How to leverage your power as an international professional

Stop Focussing on the Negative

Does this sound familiar? “I feel like my background and work experience are too general. The department won’t want to hire me.” Or maybe: “I can feel the company doesn’t want to hire me. They’re looking for someone with a different skill set.” I hear these kinds of statements from clients all the time. And many of them may have the same question you do: how to leverage your power as an international professional?

How about: “I think I shouldn’t comment in the meeting unless I’m 100% sure of my data. I don’t want to look foolish.”

These are common feelings that international professionals have (even as VP’s and high level managers). There’s often a tendency to expect the worst outcome and undermine their own value. But what if you knew how to leverage your power as an international professional? How would your life be different?

Without meaning to, many international professionals reject themselves first. Or cut themselves down. They take themselves out of the game because they expect to get rejected. Of course native speakers do this as well. But on the other hand, native speakers in the US often have too much confidence and even bravado.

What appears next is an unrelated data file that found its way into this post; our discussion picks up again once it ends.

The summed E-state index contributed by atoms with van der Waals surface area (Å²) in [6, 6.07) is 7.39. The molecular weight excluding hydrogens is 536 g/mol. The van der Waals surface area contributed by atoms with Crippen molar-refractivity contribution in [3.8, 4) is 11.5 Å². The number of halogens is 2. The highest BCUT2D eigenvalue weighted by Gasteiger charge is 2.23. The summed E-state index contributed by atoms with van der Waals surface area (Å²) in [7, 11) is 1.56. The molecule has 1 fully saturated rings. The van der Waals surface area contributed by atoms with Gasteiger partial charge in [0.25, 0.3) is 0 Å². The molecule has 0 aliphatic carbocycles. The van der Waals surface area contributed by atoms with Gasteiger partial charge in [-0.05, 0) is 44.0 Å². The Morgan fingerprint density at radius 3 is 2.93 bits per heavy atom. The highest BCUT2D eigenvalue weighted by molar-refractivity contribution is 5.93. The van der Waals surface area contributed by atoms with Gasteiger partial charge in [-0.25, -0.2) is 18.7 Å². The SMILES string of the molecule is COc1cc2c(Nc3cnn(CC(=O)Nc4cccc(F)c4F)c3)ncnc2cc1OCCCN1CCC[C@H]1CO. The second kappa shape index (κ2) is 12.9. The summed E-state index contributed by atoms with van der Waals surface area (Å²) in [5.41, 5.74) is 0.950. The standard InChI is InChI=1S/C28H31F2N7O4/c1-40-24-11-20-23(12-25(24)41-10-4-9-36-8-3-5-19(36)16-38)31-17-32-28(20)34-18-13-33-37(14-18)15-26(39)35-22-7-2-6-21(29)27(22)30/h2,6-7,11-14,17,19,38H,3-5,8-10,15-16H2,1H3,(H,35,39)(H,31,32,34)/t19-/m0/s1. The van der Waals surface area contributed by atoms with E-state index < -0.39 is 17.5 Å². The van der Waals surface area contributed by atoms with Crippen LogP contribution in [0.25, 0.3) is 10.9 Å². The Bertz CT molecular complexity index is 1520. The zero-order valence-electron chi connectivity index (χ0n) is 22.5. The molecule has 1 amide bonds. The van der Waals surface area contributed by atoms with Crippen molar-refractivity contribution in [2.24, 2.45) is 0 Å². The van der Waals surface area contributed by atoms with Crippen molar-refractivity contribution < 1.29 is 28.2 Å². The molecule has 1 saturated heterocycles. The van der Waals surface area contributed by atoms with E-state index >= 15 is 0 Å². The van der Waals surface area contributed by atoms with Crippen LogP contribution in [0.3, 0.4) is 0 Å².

In psychology, a self-fulfilling prophecy is a term that describes how when we take actions based on a negative expectation, we can make the negative outcome a reality.

We don’t realize how our mindset is influencing our future, but in fact it’s very powerful. And it can keep you from achieving the goals in life you’ve set for yourself.

(For tips on how to get around that idea that your concept has to be 100% perfect before you speak up in a meeting, check out my blog here !)

Strengths and Success inventory

One way to get out of this habit and you leverage your power as an international professional is to do a strengths and success inventory.

Here’s how it works:

Draw a line on a piece of paper. At the left side of the line, write a starting date (graduation from high school or earlier if appropriate). Starting from the left side and working toward the right, write a short statement of every success you have had since then and when it happened.

Next, write down what strengths you used to achieve this success. These could be communication, adaptability, leadership, problem-solving, analysis, etc. Try to come up with at least 10 strengths you’ve utilized throughout your career.

Now think about how you can leverage these strengths in your current challenge, dilemma, or problem.

The negative mindset that tells us we can’t do something can be countered with these reality-based reminders of what we have already accomplished.

Try it out and send me a note to let me know how it worked! Don’t always buy into your own negative expectations.


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